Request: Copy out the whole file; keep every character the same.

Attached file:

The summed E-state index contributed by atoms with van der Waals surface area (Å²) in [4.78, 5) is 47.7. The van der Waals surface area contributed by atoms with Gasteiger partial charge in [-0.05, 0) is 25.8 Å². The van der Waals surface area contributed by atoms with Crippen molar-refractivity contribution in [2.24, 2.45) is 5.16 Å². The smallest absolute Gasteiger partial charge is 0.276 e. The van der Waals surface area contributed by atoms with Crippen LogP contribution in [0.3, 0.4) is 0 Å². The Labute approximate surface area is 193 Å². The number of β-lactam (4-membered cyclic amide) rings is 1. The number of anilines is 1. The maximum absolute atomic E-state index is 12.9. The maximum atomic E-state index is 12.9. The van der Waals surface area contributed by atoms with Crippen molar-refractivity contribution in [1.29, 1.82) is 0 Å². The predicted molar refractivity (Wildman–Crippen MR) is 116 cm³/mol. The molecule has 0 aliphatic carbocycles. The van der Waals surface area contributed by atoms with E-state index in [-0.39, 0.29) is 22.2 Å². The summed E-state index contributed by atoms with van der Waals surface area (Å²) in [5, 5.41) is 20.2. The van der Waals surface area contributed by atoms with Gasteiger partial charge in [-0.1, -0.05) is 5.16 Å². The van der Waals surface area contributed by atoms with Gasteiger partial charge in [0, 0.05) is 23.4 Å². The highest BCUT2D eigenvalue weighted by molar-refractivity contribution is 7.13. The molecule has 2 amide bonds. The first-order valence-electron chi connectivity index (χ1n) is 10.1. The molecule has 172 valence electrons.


The summed E-state index contributed by atoms with van der Waals surface area (Å²) in [4.78, 5) is 47.7. The van der Waals surface area contributed by atoms with Gasteiger partial charge in [-0.05, 0) is 25.8 Å². The van der Waals surface area contributed by atoms with Crippen molar-refractivity contribution in [2.24, 2.45) is 5.16 Å². The smallest absolute Gasteiger partial charge is 0.276 e. The van der Waals surface area contributed by atoms with Crippen LogP contribution in [0.3, 0.4) is 0 Å². The Labute approximate surface area is 193 Å². The number of β-lactam (4-membered cyclic amide) rings is 1. The number of anilines is 1. The maximum absolute atomic E-state index is 12.9. The maximum atomic E-state index is 12.9. The van der Waals surface area contributed by atoms with Crippen molar-refractivity contribution in [1.29, 1.82) is 0 Å². The predicted molar refractivity (Wildman–Crippen MR) is 116 cm³/mol. The molecule has 0 aliphatic carbocycles. The van der Waals surface area contributed by atoms with E-state index in [-0.39, 0.29) is 22.2 Å². The summed E-state index contributed by atoms with van der Waals surface area (Å²) in [5, 5.41) is 20.2. The van der Waals surface area contributed by atoms with Gasteiger partial charge in [-0.1, -0.05) is 5.16 Å². The van der Waals surface area contributed by atoms with Gasteiger partial charge in [0, 0.05) is 23.4 Å². The highest BCUT2D eigenvalue weighted by molar-refractivity contribution is 7.13. The molecule has 2 amide bonds. The first-order valence-electron chi connectivity index (χ1n) is 10.1. The molecule has 172 valence electrons.